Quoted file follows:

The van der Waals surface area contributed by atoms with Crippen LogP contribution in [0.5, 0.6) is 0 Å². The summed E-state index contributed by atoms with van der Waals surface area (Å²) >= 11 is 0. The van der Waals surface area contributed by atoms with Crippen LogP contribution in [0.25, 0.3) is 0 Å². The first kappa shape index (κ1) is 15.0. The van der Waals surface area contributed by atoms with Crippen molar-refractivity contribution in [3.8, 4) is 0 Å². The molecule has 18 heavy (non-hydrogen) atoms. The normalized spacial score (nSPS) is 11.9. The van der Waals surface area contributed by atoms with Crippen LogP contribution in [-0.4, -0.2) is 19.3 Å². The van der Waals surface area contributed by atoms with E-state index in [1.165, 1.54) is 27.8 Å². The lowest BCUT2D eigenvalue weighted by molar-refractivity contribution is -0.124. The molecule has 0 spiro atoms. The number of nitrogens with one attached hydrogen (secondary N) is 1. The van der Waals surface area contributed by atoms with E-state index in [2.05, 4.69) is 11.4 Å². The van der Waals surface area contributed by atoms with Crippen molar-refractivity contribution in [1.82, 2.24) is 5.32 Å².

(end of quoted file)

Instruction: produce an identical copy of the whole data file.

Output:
The van der Waals surface area contributed by atoms with Crippen LogP contribution in [0.5, 0.6) is 0 Å². The summed E-state index contributed by atoms with van der Waals surface area (Å²) >= 11 is 0. The van der Waals surface area contributed by atoms with Crippen LogP contribution in [0.25, 0.3) is 0 Å². The first kappa shape index (κ1) is 15.0. The van der Waals surface area contributed by atoms with Crippen molar-refractivity contribution in [3.8, 4) is 0 Å². The molecule has 18 heavy (non-hydrogen) atoms. The normalized spacial score (nSPS) is 11.9. The van der Waals surface area contributed by atoms with Crippen LogP contribution in [-0.4, -0.2) is 19.3 Å². The van der Waals surface area contributed by atoms with E-state index in [1.165, 1.54) is 27.8 Å². The lowest BCUT2D eigenvalue weighted by molar-refractivity contribution is -0.124. The molecule has 0 spiro atoms. The number of nitrogens with one attached hydrogen (secondary N) is 1. The van der Waals surface area contributed by atoms with E-state index in [2.05, 4.69) is 11.4 Å². The van der Waals surface area contributed by atoms with Crippen molar-refractivity contribution in [1.82, 2.24) is 5.32 Å².